L.D. Britt earns rare honor

Published 8:14 pm Saturday, October 22, 2016

A Suffolk native and much-honored physician has been named to what he calls the “hall of fame” for medicine.

Dr. L.D. Britt is now a member of the National Academy of Medicine. He will be formally inducted at a ceremony next year. Only about 2,000 physicians are members of the National Academy of Medicine.

“It’s a very select group,” Britt said. “It’s like the Hall of Fame in sports. There’s people that never got in that probably should have been in.”

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It’s hardly the first honor for Britt, a surgeon and Eastern Virginia Medical School faculty member, though it may be the most prestigious. Britt was the first African-American in the nation to hold an endowed chair of surgery and the first African-American professor of surgery in Virginia.

He received the nation’s highest teaching award in medicine, the Robert J. Glaser Distinguished Teaching Award, given by the Association of American Medical Colleges.

He is the Edward J. Brickhouse Chair in Surgery and the Henry Ford Professor of Surgery at EVMS.

And now, he is the first faculty from Eastern Virginia Medical School to be elected to the National Academy of Medicine.

“I’m particularly pleased for the medical school,” Britt said. “I’m pleased for Hampton Roads, and I’m pleased for Suffolk.”

Britt said he’s giving the credit for the honor to his department and to his colleagues — faculty, staff and residents.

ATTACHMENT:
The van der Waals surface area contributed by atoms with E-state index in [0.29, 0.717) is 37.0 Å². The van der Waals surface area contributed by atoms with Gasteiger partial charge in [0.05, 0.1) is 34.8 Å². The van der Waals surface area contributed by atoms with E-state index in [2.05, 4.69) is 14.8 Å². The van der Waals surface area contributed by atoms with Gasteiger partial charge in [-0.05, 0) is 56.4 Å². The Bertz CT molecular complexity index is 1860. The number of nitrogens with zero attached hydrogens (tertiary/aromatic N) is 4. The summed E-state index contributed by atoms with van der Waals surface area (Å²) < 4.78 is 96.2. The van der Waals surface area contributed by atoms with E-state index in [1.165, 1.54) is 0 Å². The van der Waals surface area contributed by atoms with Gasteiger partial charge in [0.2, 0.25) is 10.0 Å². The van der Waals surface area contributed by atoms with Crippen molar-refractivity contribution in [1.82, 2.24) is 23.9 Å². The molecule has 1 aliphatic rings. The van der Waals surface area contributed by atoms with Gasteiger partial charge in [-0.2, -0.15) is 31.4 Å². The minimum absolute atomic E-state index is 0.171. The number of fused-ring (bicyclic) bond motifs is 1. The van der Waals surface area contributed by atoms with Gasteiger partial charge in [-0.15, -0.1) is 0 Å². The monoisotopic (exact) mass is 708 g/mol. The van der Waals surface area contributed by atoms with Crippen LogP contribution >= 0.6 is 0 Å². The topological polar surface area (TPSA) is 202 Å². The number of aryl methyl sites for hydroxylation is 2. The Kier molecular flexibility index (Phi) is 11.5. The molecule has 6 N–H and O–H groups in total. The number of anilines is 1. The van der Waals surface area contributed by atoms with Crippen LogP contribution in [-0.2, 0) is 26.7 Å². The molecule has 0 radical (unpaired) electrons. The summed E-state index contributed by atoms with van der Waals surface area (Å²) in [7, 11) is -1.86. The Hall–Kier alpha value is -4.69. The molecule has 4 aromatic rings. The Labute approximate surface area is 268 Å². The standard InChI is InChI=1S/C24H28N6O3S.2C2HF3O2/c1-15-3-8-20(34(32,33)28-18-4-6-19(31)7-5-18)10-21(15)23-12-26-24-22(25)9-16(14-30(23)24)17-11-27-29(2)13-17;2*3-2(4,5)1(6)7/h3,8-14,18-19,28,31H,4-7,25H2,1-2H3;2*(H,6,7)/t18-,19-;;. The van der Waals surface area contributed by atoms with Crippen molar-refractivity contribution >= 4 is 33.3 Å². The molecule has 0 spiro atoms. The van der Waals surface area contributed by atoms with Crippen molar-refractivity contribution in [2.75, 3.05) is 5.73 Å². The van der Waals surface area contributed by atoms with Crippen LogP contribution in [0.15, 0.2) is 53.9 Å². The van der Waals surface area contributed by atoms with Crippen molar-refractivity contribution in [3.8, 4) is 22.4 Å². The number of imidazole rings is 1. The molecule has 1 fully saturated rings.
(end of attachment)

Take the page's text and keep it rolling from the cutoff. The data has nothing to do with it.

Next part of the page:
The National Academy of Medicine has been at the forefront of groundbreaking advances, policies and practices in medicine, Britt said.

“The institution does make a difference,” he said.

While the academy accepts physicians of all specialties, surgeons are not highly represented, Britt said.

“We don’t have a very robust representation as far as surgeons,” Britt said. He’s hoping to see that change.

Britt also gave credit to his church, East End Baptist Church, and to his mother, who was a schoolteacher.

“I’ve had a lot of honors, but one of my greatest honors is I’m a native of Hampton Roads,” Britt said. “If I hadn’t gotten any awards, I would still be practicing surgery in Hampton Roads.”

Britt said he remains focused on righting racial disparities in health care.

He will be the featured speaker at Healthy Suffolk’s next “The Art of Supper” event, taking place Nov. 13 at the Planters Club.

“I hope I’ll be able to draw a big crowd,” Britt joked. “It will be an A+ lecture.”

For more information, visit www.artofsupper.org.